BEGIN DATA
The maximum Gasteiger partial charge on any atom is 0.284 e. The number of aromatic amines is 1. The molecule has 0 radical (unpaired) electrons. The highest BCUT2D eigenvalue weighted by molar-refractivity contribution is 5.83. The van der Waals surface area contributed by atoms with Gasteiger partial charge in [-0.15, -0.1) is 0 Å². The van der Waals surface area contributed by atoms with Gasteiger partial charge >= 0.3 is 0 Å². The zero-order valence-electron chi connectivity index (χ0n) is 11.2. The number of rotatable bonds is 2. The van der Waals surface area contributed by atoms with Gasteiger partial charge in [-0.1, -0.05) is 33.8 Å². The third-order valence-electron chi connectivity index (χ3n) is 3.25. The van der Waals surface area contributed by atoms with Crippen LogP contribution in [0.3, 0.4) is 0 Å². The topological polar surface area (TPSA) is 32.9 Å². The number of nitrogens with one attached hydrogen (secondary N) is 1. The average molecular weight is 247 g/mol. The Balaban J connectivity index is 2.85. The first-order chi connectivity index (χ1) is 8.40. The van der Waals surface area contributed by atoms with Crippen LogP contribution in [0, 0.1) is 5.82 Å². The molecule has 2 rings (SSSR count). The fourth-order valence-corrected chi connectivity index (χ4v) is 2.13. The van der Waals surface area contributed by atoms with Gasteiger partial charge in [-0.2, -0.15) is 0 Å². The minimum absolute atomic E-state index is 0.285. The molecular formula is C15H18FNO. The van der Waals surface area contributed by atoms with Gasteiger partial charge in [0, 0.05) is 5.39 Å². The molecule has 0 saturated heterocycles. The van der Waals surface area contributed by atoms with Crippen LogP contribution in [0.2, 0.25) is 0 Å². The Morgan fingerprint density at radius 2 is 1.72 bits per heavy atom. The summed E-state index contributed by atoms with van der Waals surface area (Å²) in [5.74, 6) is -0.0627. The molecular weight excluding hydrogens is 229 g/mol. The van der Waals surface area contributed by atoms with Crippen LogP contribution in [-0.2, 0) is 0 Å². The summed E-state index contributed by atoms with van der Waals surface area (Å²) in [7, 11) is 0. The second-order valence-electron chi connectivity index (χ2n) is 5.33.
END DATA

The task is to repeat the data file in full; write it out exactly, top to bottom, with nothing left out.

The maximum Gasteiger partial charge on any atom is 0.284 e. The number of aromatic amines is 1. The molecule has 0 radical (unpaired) electrons. The highest BCUT2D eigenvalue weighted by molar-refractivity contribution is 5.83. The van der Waals surface area contributed by atoms with Gasteiger partial charge in [-0.15, -0.1) is 0 Å². The van der Waals surface area contributed by atoms with Gasteiger partial charge >= 0.3 is 0 Å². The zero-order valence-electron chi connectivity index (χ0n) is 11.2. The number of rotatable bonds is 2. The van der Waals surface area contributed by atoms with Gasteiger partial charge in [-0.1, -0.05) is 33.8 Å². The third-order valence-electron chi connectivity index (χ3n) is 3.25. The van der Waals surface area contributed by atoms with Crippen LogP contribution in [0.3, 0.4) is 0 Å². The topological polar surface area (TPSA) is 32.9 Å². The number of nitrogens with one attached hydrogen (secondary N) is 1. The average molecular weight is 247 g/mol. The Balaban J connectivity index is 2.85. The first-order chi connectivity index (χ1) is 8.40. The van der Waals surface area contributed by atoms with Crippen LogP contribution in [0, 0.1) is 5.82 Å². The molecule has 2 rings (SSSR count). The fourth-order valence-corrected chi connectivity index (χ4v) is 2.13. The van der Waals surface area contributed by atoms with Gasteiger partial charge in [-0.2, -0.15) is 0 Å². The minimum absolute atomic E-state index is 0.285. The molecular formula is C15H18FNO. The van der Waals surface area contributed by atoms with Gasteiger partial charge in [0, 0.05) is 5.39 Å². The molecule has 0 saturated heterocycles. The van der Waals surface area contributed by atoms with Crippen LogP contribution in [0.2, 0.25) is 0 Å². The Morgan fingerprint density at radius 2 is 1.72 bits per heavy atom. The summed E-state index contributed by atoms with van der Waals surface area (Å²) in [5.74, 6) is -0.0627. The molecular weight excluding hydrogens is 229 g/mol. The van der Waals surface area contributed by atoms with Crippen LogP contribution in [-0.2, 0) is 0 Å². The summed E-state index contributed by atoms with van der Waals surface area (Å²) in [7, 11) is 0. The second-order valence-electron chi connectivity index (χ2n) is 5.33.